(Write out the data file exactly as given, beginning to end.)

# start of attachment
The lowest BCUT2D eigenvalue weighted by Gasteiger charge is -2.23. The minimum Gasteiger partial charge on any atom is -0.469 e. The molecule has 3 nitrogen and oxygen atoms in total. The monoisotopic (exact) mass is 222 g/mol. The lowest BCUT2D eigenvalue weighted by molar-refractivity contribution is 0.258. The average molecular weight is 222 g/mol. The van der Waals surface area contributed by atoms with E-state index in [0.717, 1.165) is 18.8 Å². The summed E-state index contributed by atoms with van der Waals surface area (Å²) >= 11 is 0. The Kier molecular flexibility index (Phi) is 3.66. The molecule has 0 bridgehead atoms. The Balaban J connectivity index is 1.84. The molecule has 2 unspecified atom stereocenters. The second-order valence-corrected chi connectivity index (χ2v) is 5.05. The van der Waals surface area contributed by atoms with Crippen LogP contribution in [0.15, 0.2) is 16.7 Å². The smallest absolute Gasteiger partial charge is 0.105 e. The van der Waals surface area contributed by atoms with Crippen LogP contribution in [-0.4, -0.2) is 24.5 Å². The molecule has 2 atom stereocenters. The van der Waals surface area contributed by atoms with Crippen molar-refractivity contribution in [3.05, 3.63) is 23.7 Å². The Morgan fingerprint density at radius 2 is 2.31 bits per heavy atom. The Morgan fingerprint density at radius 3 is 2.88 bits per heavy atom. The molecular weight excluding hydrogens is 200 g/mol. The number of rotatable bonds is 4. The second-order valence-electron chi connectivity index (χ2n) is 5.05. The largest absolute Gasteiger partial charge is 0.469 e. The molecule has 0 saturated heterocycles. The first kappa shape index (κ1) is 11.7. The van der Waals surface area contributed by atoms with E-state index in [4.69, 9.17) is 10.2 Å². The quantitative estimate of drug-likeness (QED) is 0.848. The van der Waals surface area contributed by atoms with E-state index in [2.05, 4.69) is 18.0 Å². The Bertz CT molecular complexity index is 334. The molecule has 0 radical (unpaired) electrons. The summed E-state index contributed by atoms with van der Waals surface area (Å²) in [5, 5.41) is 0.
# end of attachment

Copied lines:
The lowest BCUT2D eigenvalue weighted by Gasteiger charge is -2.23. The minimum Gasteiger partial charge on any atom is -0.469 e. The molecule has 3 nitrogen and oxygen atoms in total. The monoisotopic (exact) mass is 222 g/mol. The lowest BCUT2D eigenvalue weighted by molar-refractivity contribution is 0.258. The average molecular weight is 222 g/mol. The van der Waals surface area contributed by atoms with E-state index in [0.717, 1.165) is 18.8 Å². The summed E-state index contributed by atoms with van der Waals surface area (Å²) >= 11 is 0. The Kier molecular flexibility index (Phi) is 3.66. The molecule has 0 bridgehead atoms. The Balaban J connectivity index is 1.84. The molecule has 2 unspecified atom stereocenters. The second-order valence-corrected chi connectivity index (χ2v) is 5.05. The van der Waals surface area contributed by atoms with Crippen LogP contribution in [0.15, 0.2) is 16.7 Å². The smallest absolute Gasteiger partial charge is 0.105 e. The van der Waals surface area contributed by atoms with Crippen LogP contribution in [-0.4, -0.2) is 24.5 Å². The molecule has 2 atom stereocenters. The van der Waals surface area contributed by atoms with Crippen molar-refractivity contribution in [3.05, 3.63) is 23.7 Å². The Morgan fingerprint density at radius 2 is 2.31 bits per heavy atom. The Morgan fingerprint density at radius 3 is 2.88 bits per heavy atom. The molecular weight excluding hydrogens is 200 g/mol. The number of rotatable bonds is 4. The second-order valence-electron chi connectivity index (χ2n) is 5.05. The largest absolute Gasteiger partial charge is 0.469 e. The molecule has 0 saturated heterocycles. The first kappa shape index (κ1) is 11.7. The van der Waals surface area contributed by atoms with E-state index in [4.69, 9.17) is 10.2 Å². The quantitative estimate of drug-likeness (QED) is 0.848. The van der Waals surface area contributed by atoms with E-state index in [2.05, 4.69) is 18.0 Å². The Bertz CT molecular complexity index is 334. The molecule has 0 radical (unpaired) electrons. The summed E-state index contributed by atoms with van der Waals surface area (Å²) in [5, 5.41) is 0.